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    f_w... there is a lawful way of making that much money... let's say your professional fee for a procedure averages $500... and you do 20 procedures a day 5 days a week 11 months a year (4 weeks of vacation) that comes to 2,200,000$ per year. Now add $55,000 for new patient visits (average 5/day).. plus 20 follow-ups per day comes to $200,000... so the total is 2,455,000 per year. That means 20 procedures (3.3 hours), 5 new patients (2.5 hours) and 20 follow-ups (4.5 hours). totally doable if you have a well-oiled efficient system and are willing to work 11 hours per day. Now let's say you have 10 staff and your monthly non-payroll expenses are about 10,000/month, and you pay your staff 50,000 each (!!!!) which includes benefits etc... that means your overhead is about 600,000/year (which is kinda high but this is a luxury office setup with all new equipment... that leaves you with 1,800,000 per year...
    now if you want to run a narcotic clinic on the side, that is doable with one R.N and N.P. and the visits will cover their salaries...

    now of course, this scenario ONLY works if you work in an area with minimal managed care penetration and minimal to no competition from other doctors, and you have created an excellent referral base that keeps you well supplied... Of course you could spend ONE whole day a week providing free care in the form of stims and pumps in the local hospital and you would still make about 1,400,000 per year... that way you provide 1) narcotics 2) procedures 3) free care to the community including stims and pumps and you are still bringing home 65,000 PER MONTH AFTER TAXES...
     
  45. f_w

    f_w 1K Member
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    Please enlighten me, which procedure taking 10 minutes including room turn around will make you a professional fee of $500 ?
     
  46. algosdoc

    algosdoc algosdoc
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    And now a dose of reality:
    At least 35% of the chronic pain population are on Medicare so you can slash your $500 private pay non participating insurance rate (an increasing rarity)to about $220 and if you count minimal overhead, your income per patient is about $160 per procedure. Factor in Anthem (non-HMO) and your rate per procedure minus overhead is $220. Factor in PPOs (non-HMO) and your rates drop even lower for some. If you take any Medicaid at all, the rate per procedure drops to less than $100. It is only possible to do 6 procedures an hour a) in a non-hospital situation since ORs move far too slow b) in an ASC but Medicare and Anthem/Wellpoint rates are cut by 2/3 vs doing these in your office with more companies to follow soon c) in an office setting where you bear the overhead expenses. It is not possible to accurately perform RF if any standards at all are used for guidance in less than 20 minutes for 3 levels.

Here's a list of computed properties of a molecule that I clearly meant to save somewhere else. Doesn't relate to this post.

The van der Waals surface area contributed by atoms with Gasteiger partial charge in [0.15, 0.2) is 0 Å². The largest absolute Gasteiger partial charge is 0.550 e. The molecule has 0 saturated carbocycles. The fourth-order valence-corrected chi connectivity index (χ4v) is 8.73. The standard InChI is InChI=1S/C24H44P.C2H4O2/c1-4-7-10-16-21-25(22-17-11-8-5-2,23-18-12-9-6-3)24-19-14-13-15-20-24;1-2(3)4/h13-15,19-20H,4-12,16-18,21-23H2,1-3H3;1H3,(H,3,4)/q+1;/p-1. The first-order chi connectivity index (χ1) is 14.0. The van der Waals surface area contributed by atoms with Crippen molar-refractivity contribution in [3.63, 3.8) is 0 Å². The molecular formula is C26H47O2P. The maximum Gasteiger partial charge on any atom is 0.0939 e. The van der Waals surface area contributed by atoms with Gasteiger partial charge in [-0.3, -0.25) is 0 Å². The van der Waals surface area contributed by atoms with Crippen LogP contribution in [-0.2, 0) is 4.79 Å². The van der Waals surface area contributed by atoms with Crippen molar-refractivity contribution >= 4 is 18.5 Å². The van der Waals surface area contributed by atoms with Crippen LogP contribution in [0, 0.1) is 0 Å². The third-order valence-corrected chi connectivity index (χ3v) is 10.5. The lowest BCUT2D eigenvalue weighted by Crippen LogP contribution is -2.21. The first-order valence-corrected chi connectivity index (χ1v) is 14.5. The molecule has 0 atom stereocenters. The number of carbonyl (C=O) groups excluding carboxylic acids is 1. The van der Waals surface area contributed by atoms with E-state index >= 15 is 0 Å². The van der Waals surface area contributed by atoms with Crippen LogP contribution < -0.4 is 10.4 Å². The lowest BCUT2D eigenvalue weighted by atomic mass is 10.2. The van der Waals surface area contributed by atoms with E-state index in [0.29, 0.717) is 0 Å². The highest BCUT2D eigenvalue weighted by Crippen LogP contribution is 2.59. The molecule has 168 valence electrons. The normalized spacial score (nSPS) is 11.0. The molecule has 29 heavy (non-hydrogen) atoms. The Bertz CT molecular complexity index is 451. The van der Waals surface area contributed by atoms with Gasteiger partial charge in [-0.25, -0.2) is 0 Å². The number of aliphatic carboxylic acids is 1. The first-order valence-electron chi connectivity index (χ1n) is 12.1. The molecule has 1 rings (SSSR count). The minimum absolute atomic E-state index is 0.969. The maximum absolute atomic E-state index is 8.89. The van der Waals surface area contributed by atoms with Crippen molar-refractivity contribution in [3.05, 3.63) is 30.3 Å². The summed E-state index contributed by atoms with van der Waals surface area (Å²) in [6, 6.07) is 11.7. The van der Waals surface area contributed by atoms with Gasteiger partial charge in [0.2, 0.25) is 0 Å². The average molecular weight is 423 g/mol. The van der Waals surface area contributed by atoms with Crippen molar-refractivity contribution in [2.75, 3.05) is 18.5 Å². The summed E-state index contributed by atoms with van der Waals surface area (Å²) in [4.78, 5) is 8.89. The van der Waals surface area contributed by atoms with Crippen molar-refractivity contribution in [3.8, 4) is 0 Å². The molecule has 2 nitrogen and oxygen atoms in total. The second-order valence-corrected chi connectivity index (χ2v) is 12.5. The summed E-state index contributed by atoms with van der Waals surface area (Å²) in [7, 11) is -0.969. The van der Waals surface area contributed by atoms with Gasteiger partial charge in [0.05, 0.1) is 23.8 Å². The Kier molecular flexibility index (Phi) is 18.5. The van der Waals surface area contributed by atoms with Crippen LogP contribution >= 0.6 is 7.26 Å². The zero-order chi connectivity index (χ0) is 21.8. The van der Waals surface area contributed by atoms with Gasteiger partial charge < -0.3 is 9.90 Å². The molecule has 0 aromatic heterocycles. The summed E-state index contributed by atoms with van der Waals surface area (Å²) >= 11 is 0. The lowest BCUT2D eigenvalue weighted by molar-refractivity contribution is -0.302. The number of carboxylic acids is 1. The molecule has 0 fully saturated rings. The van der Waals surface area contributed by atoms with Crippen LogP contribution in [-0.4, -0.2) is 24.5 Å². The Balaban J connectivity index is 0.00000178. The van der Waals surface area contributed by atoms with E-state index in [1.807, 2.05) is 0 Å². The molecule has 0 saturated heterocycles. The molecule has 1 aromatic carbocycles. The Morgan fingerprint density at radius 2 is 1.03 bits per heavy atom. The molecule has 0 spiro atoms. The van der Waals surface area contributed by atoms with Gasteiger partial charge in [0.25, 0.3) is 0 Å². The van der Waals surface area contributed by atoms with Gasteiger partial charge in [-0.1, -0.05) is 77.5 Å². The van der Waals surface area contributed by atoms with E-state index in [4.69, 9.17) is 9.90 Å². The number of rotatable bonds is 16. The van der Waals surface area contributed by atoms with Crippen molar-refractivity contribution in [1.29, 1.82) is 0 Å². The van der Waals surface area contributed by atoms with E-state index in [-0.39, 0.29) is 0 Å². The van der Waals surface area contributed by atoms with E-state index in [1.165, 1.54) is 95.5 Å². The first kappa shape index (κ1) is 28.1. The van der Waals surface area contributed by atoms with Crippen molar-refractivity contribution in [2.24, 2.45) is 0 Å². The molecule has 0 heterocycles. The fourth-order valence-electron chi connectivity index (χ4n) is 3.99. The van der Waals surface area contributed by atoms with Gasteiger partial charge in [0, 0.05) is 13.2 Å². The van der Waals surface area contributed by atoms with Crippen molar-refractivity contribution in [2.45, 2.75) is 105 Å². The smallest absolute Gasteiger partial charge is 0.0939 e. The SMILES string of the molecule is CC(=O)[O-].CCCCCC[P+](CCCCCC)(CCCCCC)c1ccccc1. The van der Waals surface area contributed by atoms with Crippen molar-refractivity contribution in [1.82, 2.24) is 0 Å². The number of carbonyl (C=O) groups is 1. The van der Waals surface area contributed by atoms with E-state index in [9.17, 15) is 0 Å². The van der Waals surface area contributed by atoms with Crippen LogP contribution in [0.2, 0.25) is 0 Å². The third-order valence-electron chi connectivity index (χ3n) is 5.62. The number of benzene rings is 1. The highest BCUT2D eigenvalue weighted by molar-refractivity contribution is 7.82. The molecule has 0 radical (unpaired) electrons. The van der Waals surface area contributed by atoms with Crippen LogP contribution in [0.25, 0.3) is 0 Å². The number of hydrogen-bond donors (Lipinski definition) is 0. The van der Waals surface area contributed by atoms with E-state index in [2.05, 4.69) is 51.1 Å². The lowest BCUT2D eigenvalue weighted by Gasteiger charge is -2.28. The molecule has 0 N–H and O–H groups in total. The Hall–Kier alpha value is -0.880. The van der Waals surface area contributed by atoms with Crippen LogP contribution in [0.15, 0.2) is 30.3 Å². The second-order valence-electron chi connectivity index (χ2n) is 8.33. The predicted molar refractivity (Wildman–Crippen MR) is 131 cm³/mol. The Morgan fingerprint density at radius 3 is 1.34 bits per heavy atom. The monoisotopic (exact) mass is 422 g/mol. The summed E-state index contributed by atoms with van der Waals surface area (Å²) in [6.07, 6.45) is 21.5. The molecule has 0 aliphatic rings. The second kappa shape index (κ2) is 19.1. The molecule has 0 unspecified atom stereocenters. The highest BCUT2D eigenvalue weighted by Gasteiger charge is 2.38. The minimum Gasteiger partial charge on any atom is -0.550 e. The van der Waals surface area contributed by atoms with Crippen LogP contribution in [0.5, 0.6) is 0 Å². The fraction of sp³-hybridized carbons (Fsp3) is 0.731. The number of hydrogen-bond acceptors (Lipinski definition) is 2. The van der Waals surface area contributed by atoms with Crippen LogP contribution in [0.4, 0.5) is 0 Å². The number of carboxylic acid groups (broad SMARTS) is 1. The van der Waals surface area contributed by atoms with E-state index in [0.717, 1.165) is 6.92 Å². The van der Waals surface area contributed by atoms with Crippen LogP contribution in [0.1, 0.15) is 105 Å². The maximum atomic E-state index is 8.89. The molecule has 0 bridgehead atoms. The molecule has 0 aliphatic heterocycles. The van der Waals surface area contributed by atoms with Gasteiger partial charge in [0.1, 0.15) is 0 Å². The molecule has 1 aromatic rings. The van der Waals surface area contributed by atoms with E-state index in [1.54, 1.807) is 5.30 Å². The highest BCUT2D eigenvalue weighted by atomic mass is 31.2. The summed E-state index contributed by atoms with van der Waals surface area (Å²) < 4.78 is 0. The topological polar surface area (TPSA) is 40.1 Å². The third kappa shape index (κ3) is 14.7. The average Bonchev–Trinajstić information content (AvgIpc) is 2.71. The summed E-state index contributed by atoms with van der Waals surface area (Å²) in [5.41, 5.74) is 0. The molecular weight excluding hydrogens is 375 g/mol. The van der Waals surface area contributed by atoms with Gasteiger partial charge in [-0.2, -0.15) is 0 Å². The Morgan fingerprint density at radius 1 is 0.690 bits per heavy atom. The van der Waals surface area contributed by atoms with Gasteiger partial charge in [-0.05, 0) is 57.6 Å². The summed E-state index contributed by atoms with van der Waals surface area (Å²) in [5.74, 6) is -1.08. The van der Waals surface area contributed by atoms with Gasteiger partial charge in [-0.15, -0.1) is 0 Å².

Most pain physicians do not work 11 hours per day on the average.
    In a fantasy world or in a world that does not treat large numbers of patients due to their insurance or age, then yeah, it is possible to make $2mil a year. But for those who treat real patients with real problems, $2mil a year is way way out of line.....unless you are referred only non-chronic pain patients with acute disc herniations. Many neurosurgeons are becoming increasingly aware of the mindless block jock taking home 3-4 times that of the neurosurgeon and such physicians are taking steps to stop the inequity of a nearly unidirectional referral of patients with continual feeding of the millionaire technicians.
     
  47. f_w

    f_w 1K Member
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    Why would I want to deal with reality ?

    I don't doubt that there are pain-physicians with an office in a tony suburb with rich drug-seekers paying cash out of pocket who will net 2 mill (but this kind of clientele doesn't like to be herded through like cattle either).

    While I don't have insight in how to run such a needle-Spa, the calculation given above had a number of very optimistic assumptions.

    (sure I can tell you how to make 3mil/year in internal medicine. You only see healthy pre-op clearance patients for $280 a piece. You should be able to finish one of them in 12 minutes or so. And as all of them pay an undiscounted rate and you do that 12 hours/day 6 days/week ....)
     
  48. Tenesma

    Tenesma Senior Member
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    medicare pays 375 for a lumbar transforaminal and 2nd transforaminal is 178 which totals $550 for a bilateral transforaminal at one level... and private payer is higher than that. now if you choose your community well you can avoid medicaid, minimize medicare and managed care HMOs, and the private payers will reimburse at a negotiated rate above medicare. If you are the only player in town you should be able to negotiate (over time) between 180 and 240% of medicare with the private payers....
     
  49. f_w

    f_w 1K Member
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    Are you in practice ?
     
  50. Tenesma

    Tenesma Senior Member
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    f_w... why? you want to join up?... btw, i only do pain part-time...